-finstrument-function -O2 and printf() instrumentation

Martin Sebor msebor@gmail.com
Tue Aug 18 19:57:00 GMT 2015


On 08/17/2015 06:45 AM, Stefan Ruppert wrote:
> Hi all,
>
> I'm just playing arounnd with instrumenting source code using
> -finstrument-function compiler switch. I noticed the following behaviour
> within gcc (Ubuntu 4.8.4-2ubuntu1~14.04) 4.8.4:
>
> If I compile a simple C program using printf() calls without
> optimization the printf() calls are not instrumented. But if I compile
> the simple C program with -O2 the instrumentation functions are also
> called for any printf() call.
>
> However if I look into the object file using nm there is only an U
> reference to printf():
>
> nm ./ComplexChain-ComplexChain.o
>                   U __cyg_profile_func_enter
>                   U __cyg_profile_func_exit
> 0000000000000000 d _init.4299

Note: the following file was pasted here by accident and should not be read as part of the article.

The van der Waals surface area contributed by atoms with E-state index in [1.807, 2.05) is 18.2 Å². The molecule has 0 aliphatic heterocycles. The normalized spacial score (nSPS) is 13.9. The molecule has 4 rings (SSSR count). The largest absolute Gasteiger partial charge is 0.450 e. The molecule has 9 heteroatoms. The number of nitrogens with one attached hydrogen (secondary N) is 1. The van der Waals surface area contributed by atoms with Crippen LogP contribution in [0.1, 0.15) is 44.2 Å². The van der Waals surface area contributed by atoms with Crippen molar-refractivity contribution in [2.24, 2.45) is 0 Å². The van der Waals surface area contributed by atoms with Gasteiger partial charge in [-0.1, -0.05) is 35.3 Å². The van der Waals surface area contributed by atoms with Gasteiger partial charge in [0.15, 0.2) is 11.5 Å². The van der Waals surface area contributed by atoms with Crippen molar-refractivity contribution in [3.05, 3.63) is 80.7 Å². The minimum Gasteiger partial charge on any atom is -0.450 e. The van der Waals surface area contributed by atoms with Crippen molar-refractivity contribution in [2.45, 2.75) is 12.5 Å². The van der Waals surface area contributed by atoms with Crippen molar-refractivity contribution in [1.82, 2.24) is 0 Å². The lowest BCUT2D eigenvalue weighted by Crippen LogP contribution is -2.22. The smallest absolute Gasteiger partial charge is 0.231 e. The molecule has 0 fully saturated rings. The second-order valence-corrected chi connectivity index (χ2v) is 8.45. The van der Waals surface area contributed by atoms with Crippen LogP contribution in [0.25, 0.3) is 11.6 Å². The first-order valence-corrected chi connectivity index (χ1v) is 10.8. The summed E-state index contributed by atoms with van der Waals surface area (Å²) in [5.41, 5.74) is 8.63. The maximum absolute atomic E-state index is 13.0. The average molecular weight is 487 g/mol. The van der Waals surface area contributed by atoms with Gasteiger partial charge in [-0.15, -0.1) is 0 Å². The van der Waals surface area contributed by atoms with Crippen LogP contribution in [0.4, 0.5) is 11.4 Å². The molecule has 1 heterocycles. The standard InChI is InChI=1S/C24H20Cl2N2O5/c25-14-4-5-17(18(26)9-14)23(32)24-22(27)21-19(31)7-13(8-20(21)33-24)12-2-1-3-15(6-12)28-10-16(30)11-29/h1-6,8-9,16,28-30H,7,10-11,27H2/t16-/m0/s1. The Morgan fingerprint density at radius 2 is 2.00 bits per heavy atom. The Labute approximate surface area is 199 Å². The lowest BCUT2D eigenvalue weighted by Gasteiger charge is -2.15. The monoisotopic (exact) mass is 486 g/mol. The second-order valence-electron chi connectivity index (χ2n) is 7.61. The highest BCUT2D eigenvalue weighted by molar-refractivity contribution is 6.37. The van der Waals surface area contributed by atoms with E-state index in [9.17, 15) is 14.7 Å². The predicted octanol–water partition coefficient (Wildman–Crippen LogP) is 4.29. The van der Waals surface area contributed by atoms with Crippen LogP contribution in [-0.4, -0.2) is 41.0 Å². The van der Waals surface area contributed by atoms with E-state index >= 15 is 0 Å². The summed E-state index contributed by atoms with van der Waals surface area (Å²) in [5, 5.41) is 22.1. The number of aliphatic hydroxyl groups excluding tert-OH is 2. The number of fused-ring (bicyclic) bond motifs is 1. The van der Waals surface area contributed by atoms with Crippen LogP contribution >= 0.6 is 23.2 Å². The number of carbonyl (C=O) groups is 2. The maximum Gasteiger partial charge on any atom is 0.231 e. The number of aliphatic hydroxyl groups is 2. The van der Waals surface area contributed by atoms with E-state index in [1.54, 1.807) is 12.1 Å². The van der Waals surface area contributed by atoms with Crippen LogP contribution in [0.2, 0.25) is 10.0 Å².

> 0000000000000000 r .LC0
> 0000000000000000 T main
> 00000000000003a0 T Main
>                   U printf
>                   U __printf_chk
>                   U strtol
> 0000000000000110 T SubTran1
> 00000000000000c0 T SubTran2
>                   U time
>                   U usleep
>
> Any idea why func_enter and func_exit are called for printf() if
> compiled with -O2? Is the printf() call somehow inlined with -O2?

 From the nm output it looks like the program was compiled with
the _FORTIFY_SOURCE macro defined to a non-zero value (either
explicitly or otherwise(*)). With optimization (i.e., when the
__OPTIMIZE__ macro is also defined) printf is an inline function
defined in bits/stdio2.h that calls __printf_chk. It's this inline
function that's instrumented. When _FORTIFY_SOURCE is not defined
(or 0), or when not optimizing (_FORTIFY_SOURCE depends on
optimization), printf is a non-inline function defined in libc
and thus not subject to instrumentation.

Martin

[*] It's helpful to show the compiler options and the code when
posting these sorts of questions so that the results can be more
easily reproduced.



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